Q– In “Inaa ki Awaaz” there is a particular scene enacted beautifully without dialogue through visual and symbols with dramatic light and music. The scene is regarding the conflict within Inna himself. How did you evolve that scene?

The actual idea was to put three Inna’s in that scene and all three Inna’s are different from one another. There is one who is good, a pure soul and adorable singer of the masses. The other one is confused inside about what to do- whether to accept the royal post or not. The third one was the changed Inna and somehow similar to the king.

So the soft one and confused Inna are being trapped by the king in his game.

The idea of ‘Mask’ came from Shyam, the director of the play which was choreographed by me. It was easy for me to choreograph as I was also playing the king in the play. Now it was up to me how I would play with two masks- whether I would rotate them keeping one face behind the other or would merge them into one. When they are turning, they are alike and when they separate, you see the king, which was me. So you see two Inna’s merging into one another and the third Inna is coming out of them but not having the qualities of these two Inna’s. Third Inna is corrupted due to poison of power added by the King.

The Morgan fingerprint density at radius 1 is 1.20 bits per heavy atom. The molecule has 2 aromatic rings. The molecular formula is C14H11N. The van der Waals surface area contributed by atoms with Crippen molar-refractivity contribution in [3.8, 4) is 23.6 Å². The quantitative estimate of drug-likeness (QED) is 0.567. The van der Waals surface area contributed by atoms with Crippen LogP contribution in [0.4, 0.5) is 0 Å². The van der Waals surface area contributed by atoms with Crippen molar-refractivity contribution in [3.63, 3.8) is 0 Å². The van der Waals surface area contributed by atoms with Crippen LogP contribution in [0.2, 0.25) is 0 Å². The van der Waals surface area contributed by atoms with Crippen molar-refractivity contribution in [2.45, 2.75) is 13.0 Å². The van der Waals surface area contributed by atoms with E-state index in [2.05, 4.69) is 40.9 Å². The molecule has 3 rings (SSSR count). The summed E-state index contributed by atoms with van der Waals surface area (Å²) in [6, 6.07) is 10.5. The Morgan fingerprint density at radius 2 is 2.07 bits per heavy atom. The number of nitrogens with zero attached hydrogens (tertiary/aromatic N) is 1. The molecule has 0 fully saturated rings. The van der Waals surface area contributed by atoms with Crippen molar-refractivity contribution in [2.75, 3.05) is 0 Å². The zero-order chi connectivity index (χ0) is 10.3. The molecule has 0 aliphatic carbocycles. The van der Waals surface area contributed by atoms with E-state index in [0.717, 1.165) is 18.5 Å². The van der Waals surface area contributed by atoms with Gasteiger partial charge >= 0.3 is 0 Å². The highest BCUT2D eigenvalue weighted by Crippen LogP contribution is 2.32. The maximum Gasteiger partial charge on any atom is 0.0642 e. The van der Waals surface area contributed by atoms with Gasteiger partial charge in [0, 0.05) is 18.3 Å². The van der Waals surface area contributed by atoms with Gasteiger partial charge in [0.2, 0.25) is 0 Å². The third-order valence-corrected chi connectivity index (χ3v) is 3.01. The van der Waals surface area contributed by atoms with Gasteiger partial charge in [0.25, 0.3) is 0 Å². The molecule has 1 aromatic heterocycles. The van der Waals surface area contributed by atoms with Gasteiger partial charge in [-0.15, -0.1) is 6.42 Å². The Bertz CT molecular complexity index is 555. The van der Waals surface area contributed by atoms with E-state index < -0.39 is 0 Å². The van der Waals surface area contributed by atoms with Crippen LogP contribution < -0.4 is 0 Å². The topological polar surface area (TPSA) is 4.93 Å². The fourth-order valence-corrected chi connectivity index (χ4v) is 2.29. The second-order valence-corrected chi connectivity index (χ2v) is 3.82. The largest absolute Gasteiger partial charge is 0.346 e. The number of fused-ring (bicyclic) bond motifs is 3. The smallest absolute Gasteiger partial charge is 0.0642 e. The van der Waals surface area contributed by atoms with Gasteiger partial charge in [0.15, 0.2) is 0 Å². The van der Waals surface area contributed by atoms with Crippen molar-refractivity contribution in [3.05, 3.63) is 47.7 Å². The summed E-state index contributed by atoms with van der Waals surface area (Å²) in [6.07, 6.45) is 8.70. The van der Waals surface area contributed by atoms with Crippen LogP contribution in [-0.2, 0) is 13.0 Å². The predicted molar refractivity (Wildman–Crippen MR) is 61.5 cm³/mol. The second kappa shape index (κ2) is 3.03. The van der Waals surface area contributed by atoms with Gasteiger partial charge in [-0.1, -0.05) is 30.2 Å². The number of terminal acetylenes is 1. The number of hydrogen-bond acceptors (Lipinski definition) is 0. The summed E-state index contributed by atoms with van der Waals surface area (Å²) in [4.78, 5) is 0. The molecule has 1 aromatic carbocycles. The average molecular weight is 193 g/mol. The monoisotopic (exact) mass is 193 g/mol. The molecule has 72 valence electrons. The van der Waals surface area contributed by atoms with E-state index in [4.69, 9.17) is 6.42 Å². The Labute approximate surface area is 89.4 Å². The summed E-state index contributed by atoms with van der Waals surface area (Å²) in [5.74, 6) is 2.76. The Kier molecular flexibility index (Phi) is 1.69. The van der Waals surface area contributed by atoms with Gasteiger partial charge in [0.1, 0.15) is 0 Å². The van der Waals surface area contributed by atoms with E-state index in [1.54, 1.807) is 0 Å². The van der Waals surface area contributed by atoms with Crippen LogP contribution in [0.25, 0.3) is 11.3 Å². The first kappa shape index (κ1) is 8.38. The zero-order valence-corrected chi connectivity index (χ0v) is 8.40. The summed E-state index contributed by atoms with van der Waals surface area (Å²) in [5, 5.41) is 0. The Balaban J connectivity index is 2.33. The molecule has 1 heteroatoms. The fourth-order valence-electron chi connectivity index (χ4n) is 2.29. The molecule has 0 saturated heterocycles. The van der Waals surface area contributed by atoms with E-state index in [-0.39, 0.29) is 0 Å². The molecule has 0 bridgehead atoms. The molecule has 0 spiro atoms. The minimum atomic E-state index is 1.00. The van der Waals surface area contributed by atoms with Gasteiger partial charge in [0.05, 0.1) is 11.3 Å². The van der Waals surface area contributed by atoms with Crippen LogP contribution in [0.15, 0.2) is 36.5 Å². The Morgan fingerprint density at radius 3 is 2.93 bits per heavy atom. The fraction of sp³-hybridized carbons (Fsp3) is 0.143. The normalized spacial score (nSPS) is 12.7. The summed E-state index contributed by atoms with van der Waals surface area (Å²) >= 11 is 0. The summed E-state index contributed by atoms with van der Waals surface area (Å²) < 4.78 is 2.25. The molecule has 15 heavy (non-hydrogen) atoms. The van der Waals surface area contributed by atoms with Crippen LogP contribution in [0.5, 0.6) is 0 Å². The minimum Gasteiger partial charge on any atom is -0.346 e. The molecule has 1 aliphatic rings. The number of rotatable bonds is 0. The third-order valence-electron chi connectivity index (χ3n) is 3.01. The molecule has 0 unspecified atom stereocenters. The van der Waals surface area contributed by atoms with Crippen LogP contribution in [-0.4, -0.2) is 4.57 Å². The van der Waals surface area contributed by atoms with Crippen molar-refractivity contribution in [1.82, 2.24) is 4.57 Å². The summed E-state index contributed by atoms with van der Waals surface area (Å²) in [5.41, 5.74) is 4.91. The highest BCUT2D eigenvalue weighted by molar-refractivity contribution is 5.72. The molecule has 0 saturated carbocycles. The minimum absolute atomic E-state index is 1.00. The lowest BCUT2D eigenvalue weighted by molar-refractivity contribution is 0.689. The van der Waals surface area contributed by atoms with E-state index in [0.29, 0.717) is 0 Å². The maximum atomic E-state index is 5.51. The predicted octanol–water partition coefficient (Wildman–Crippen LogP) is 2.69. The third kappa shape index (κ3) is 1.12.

Long back I enacted in a ballet- directed by Prabhat Da- called ‘Abhimanyu’. There in the end of the war, three eagles come and do their movement and sit down and eat the flesh. Since I had the eagle quality and was depicting the image of an eagle in the character I was playing, I embraced all the 3 different Inna’s within my wings and they all are trying to come out of me and I am conducting the third Inna who is my “ Pawn “ and was poisoned with my thoughts. So the master image of an eagle remained in my memory from that ballet and I integrated that into this production.